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"Naked City" (1948) and "Brute Force" (1947)


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These two great Jules Dassin movies are being shown today as part of the tribute to the great director - and for genre fans, they're definitely worth catching:

 

*Naked City* (1948) 2pm ET

A step-by-step look at a murder investigation on the streets of New York.

Cast: Barry Fitzgerald, Howard Duff, Dorothy Hart, Don Taylor Dir: Jules Dassin BW-96 mins, TV-14

 

*Brute Force* (1947) 6:15pm ET

Tough, disgruntled prisoners plan a daring, possibly bloody escape while on a drain pipe detail.

Cast: Burt Lancaster, Hume Cronyn, Charles Bickford, Yvonne De Carlo Dir: Jules Dassin BW-98 mins, TV-14

 

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Finally got around to seeing "Brute Force." What a stylish noir. Loved the crane shots from the tower, the use of violence, the whole pacing of the film. Dassin is really a sure stylist. The only Dassin film I'd seen was "Topkapi," very good in a different manner. The early 60s loved caper films the way the 40s loved noir.

 

Yes, it was fascinating to see Bickford as Garbo's suitor in "Anna Christie" and then as the aging prisoner here.

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Dassin's movies from the 40s are definitely very different from those he made in the 60s, and in fact all of his post-Hollywood films. (As you may know, his career in Hollywood ended after being reported to and subpoenaed by HUAC and he left for Europe around 1952).

 

It's interesting to wonder what his later movies might have been if he hadn't become a victim of McCarthyism and had stayed in Hollywood.

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Not sure if "Brute Force" fits all definitions of noir. However, it has stylish black & white photography and a dark, brooding view of the universe; it has stunning moments of violence; most of the main characters end up dead; and there are two femme fatales in the flashbacks. And it's a 40s film. That covers some of the bases.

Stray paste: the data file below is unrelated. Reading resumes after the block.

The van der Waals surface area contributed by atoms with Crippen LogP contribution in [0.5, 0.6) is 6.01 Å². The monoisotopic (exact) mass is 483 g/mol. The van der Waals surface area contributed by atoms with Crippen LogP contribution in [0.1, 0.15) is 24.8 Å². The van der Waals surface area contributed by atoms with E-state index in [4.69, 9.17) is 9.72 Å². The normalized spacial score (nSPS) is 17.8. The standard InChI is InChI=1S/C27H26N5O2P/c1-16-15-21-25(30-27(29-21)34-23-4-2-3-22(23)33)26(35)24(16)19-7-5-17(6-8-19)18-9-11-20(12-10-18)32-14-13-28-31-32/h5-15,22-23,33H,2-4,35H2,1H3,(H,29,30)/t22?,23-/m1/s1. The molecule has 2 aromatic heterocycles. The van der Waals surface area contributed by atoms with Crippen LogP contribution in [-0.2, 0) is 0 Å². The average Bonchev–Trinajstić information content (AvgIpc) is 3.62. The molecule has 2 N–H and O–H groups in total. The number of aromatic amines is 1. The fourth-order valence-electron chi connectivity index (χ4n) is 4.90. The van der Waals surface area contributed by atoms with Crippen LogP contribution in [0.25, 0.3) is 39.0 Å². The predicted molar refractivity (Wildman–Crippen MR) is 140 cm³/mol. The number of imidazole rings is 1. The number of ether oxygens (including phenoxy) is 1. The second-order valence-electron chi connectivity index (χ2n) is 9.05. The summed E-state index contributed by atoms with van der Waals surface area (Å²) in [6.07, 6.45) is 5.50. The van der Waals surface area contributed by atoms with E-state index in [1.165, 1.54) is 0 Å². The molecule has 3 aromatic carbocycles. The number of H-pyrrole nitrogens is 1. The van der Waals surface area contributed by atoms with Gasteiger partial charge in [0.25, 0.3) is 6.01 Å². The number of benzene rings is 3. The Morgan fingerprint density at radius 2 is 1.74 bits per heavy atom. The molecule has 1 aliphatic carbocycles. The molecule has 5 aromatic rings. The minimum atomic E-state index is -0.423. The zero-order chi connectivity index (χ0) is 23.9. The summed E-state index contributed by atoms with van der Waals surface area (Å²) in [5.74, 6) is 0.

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> {quote:title=mrroberts wrote:}{quote}

> How about "Night and the City" with Richard Widmark and Gene Tierney?

 

 

That's a great one, one of the best noirs of all time. I think Widmark gives perhaps his most nuanced performance in any noir, and the entire supporting cast is terrific (although Gene Tierney, as great as she is to look at, seems a bit miscast). In addition, Dassin uses the London backdrop to great effect, as well as any director ever used any American city. I highly recommend this one.

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The remake with DeNiro and Jessica Lange isn't bad, just not up to the original. I think this was Dassin's first film he did after leaving the U.S. for Europe following the HUAC problem.Widmark was such a fine actor in many roles but he was so good in Noir....

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